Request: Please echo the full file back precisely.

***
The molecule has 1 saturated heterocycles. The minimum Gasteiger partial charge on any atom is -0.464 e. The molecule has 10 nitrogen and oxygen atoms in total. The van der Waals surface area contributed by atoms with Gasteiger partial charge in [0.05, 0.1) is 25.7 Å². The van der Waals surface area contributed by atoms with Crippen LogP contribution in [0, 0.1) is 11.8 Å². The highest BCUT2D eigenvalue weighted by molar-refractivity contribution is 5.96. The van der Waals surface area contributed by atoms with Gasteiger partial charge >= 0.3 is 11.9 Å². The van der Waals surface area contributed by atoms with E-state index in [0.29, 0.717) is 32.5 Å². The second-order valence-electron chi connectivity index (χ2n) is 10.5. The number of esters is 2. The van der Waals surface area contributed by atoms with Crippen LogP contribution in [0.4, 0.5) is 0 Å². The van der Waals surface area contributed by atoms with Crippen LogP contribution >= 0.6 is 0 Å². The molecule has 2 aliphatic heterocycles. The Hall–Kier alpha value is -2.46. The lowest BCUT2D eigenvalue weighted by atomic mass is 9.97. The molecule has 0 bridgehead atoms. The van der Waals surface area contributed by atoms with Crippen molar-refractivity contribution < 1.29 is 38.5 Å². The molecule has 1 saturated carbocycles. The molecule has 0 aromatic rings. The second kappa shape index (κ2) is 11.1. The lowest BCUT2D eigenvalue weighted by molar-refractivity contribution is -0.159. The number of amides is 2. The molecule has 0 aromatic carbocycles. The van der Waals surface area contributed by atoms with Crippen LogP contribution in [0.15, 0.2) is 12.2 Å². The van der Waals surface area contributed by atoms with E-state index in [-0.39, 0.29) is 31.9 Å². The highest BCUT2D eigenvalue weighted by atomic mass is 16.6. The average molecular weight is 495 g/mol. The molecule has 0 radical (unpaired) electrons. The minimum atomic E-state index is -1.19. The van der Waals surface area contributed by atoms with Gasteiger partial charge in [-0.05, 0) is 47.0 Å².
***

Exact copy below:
The molecule has 1 saturated heterocycles. The minimum Gasteiger partial charge on any atom is -0.464 e. The molecule has 10 nitrogen and oxygen atoms in total. The van der Waals surface area contributed by atoms with Gasteiger partial charge in [0.05, 0.1) is 25.7 Å². The van der Waals surface area contributed by atoms with Crippen LogP contribution in [0, 0.1) is 11.8 Å². The highest BCUT2D eigenvalue weighted by molar-refractivity contribution is 5.96. The van der Waals surface area contributed by atoms with Gasteiger partial charge >= 0.3 is 11.9 Å². The van der Waals surface area contributed by atoms with E-state index in [0.29, 0.717) is 32.5 Å². The second-order valence-electron chi connectivity index (χ2n) is 10.5. The number of esters is 2. The van der Waals surface area contributed by atoms with Crippen LogP contribution in [0.4, 0.5) is 0 Å². The van der Waals surface area contributed by atoms with Crippen LogP contribution >= 0.6 is 0 Å². The molecule has 2 aliphatic heterocycles. The Hall–Kier alpha value is -2.46. The lowest BCUT2D eigenvalue weighted by atomic mass is 9.97. The molecule has 0 bridgehead atoms. The van der Waals surface area contributed by atoms with Crippen molar-refractivity contribution < 1.29 is 38.5 Å². The molecule has 1 saturated carbocycles. The molecule has 0 aromatic rings. The second kappa shape index (κ2) is 11.1. The lowest BCUT2D eigenvalue weighted by molar-refractivity contribution is -0.159. The number of amides is 2. The molecule has 0 aromatic carbocycles. The van der Waals surface area contributed by atoms with Crippen LogP contribution in [0.15, 0.2) is 12.2 Å². The van der Waals surface area contributed by atoms with E-state index in [-0.39, 0.29) is 31.9 Å². The highest BCUT2D eigenvalue weighted by atomic mass is 16.6. The average molecular weight is 495 g/mol. The molecule has 0 radical (unpaired) electrons. The minimum atomic E-state index is -1.19. The van der Waals surface area contributed by atoms with Gasteiger partial charge in [-0.05, 0) is 47.0 Å².